Consenting adult patients (>18 years) with access to the Internet at least once a month via mobile phone, tablet or computer who are at moderate-to-high risk of a CVD event will be included. Potential participants will be excluded if they have a severe intellectual disability or if they have insufficient English knowledge to provide written informed consent. Moderate-to-high CVD risk is defined as any of the following:
Five-year CVD risk ≥10% using the Framingham risk equation;
A clinically high risk condition (Aboriginal/Torres Strait Islander and age >75 years, diabetes and age >60 years, diabetes and albuminuria, epidermal growth factor receptor <45 mL/min, systolic BP ≥180 mm Hg, diastolic BP ≥110 mm Hg and total cholesterol >7.5 mmol)46;
An established CVD diagnosis (ischaemic heart disease, stroke/transient ischaemic attack and peripheral vascular disease).
We will aim to recruit approximately 30 participants from each of a total of 65 general practices and ACCHSs. Eligible patients will be identified by clinic staff using a customised electronic data extraction facility in the practice software system47 which was successfully used in the TORPEDO trial.43 Potential participants will receive an invitation letter from their GP. Eligibility will then be confirmed during a telephone call from a study research assistant. The interested individuals will be invited to a face-to-face registration visit at the practice from which they were identified. At the initial visit, written informed consent will be obtained and the baseline assessment will be completed by a CONNECT research assistant. Practices will be reimbursed a small fee (in line with a standard consultation fee) for the time required to assist with recruitment if the minimum of 25 patients per practice are recruited. All software license costs and technical support associated with the HealthTracker system will be provided free for the duration of the trial.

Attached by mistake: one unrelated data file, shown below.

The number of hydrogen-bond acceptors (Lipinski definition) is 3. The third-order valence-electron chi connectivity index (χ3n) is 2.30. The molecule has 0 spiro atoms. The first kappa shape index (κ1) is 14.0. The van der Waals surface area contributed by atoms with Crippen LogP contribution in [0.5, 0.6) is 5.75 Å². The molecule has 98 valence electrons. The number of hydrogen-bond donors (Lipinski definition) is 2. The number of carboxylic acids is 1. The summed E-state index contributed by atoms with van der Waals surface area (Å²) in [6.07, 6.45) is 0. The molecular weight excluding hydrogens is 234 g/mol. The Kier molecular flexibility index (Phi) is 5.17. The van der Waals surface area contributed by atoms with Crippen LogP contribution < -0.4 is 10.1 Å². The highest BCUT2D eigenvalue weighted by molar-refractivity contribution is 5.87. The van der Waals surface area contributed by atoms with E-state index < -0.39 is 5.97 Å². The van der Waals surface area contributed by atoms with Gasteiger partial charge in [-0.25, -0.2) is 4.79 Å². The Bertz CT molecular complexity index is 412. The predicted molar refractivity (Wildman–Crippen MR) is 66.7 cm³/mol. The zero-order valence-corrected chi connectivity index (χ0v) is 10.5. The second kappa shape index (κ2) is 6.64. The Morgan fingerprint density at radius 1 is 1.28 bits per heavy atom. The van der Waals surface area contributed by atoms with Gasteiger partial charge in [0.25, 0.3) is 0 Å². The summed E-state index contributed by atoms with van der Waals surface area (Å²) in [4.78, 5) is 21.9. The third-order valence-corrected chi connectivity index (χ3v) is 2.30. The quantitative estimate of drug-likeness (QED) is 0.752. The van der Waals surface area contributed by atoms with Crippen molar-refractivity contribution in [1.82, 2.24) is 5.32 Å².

The intervention group will participate in the CONNECT programme, which is a consumer-focused e-health strategy aimed at assisting with the management and prevention of CVD (figure 2). The programme components focus on cardiovascular risk assessment, medication adherence, lifestyle change and seamless patient-provider communication. CONNECT content has been informed by a detailed analysis of factors that drive uptake of Internet-based programmes for CVD secondary prevention.48 HealthTracker assessment data (eg, CVD risk factors and scores, medications and other treatment advice) are uploaded securely to a consumer-focused CVD-specific module built using a e-health record architecture. Patients will then be able to securely register for access to the integrated portal. Throughout the trial, a minimum of one upload from their software to the CONNECT portal will be performed by the GP or an authorised staff member for participants randomised to the intervention. Subsequent uploads to the CONNECT system will be at the discretion of the treating practitioner and will depend on visit frequency and availability of new data (based on changes in patient care and frequency of visits). An alert will be flagged in the application if a new upload has occurred. CONNECT was systematically developed through an iterative process and using user-centred design approach.49 The intervention development process involved collaborative design workshops (including journey mapping and persona building),49 sketching and iterative validation by consumers.